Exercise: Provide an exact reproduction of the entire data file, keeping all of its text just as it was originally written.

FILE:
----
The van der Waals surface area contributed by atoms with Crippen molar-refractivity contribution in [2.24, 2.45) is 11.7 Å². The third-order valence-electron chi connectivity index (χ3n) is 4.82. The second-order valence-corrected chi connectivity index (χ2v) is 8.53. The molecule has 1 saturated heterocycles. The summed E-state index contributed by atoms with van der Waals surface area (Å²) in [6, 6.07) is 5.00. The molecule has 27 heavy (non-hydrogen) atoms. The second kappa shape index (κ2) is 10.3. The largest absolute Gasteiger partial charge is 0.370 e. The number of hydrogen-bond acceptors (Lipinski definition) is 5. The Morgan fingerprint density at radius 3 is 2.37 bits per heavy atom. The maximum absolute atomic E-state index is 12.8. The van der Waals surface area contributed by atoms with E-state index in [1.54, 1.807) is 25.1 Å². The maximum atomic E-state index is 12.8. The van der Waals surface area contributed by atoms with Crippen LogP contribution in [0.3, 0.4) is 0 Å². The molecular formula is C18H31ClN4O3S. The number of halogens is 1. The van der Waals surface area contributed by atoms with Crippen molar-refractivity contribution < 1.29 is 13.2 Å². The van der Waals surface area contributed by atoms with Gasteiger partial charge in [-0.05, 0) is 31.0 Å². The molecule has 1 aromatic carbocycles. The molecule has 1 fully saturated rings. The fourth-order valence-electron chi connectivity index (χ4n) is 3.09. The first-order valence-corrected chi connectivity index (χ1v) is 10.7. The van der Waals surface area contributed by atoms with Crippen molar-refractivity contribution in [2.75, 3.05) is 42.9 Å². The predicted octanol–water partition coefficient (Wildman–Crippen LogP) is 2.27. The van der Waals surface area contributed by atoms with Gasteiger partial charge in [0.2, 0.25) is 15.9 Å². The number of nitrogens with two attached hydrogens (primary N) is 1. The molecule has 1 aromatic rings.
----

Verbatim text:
The van der Waals surface area contributed by atoms with Crippen molar-refractivity contribution in [2.24, 2.45) is 11.7 Å². The third-order valence-electron chi connectivity index (χ3n) is 4.82. The second-order valence-corrected chi connectivity index (χ2v) is 8.53. The molecule has 1 saturated heterocycles. The summed E-state index contributed by atoms with van der Waals surface area (Å²) in [6, 6.07) is 5.00. The molecule has 27 heavy (non-hydrogen) atoms. The second kappa shape index (κ2) is 10.3. The largest absolute Gasteiger partial charge is 0.370 e. The number of hydrogen-bond acceptors (Lipinski definition) is 5. The Morgan fingerprint density at radius 3 is 2.37 bits per heavy atom. The maximum absolute atomic E-state index is 12.8. The van der Waals surface area contributed by atoms with E-state index in [1.54, 1.807) is 25.1 Å². The maximum atomic E-state index is 12.8. The van der Waals surface area contributed by atoms with Crippen LogP contribution in [0.3, 0.4) is 0 Å². The molecular formula is C18H31ClN4O3S. The number of halogens is 1. The van der Waals surface area contributed by atoms with Crippen molar-refractivity contribution < 1.29 is 13.2 Å². The van der Waals surface area contributed by atoms with Gasteiger partial charge in [-0.05, 0) is 31.0 Å². The molecule has 1 aromatic carbocycles. The molecule has 1 fully saturated rings. The fourth-order valence-electron chi connectivity index (χ4n) is 3.09. The first-order valence-corrected chi connectivity index (χ1v) is 10.7. The van der Waals surface area contributed by atoms with Crippen molar-refractivity contribution in [2.75, 3.05) is 42.9 Å². The predicted octanol–water partition coefficient (Wildman–Crippen LogP) is 2.27. The van der Waals surface area contributed by atoms with Gasteiger partial charge in [0.2, 0.25) is 15.9 Å². The number of nitrogens with two attached hydrogens (primary N) is 1. The molecule has 1 aromatic rings.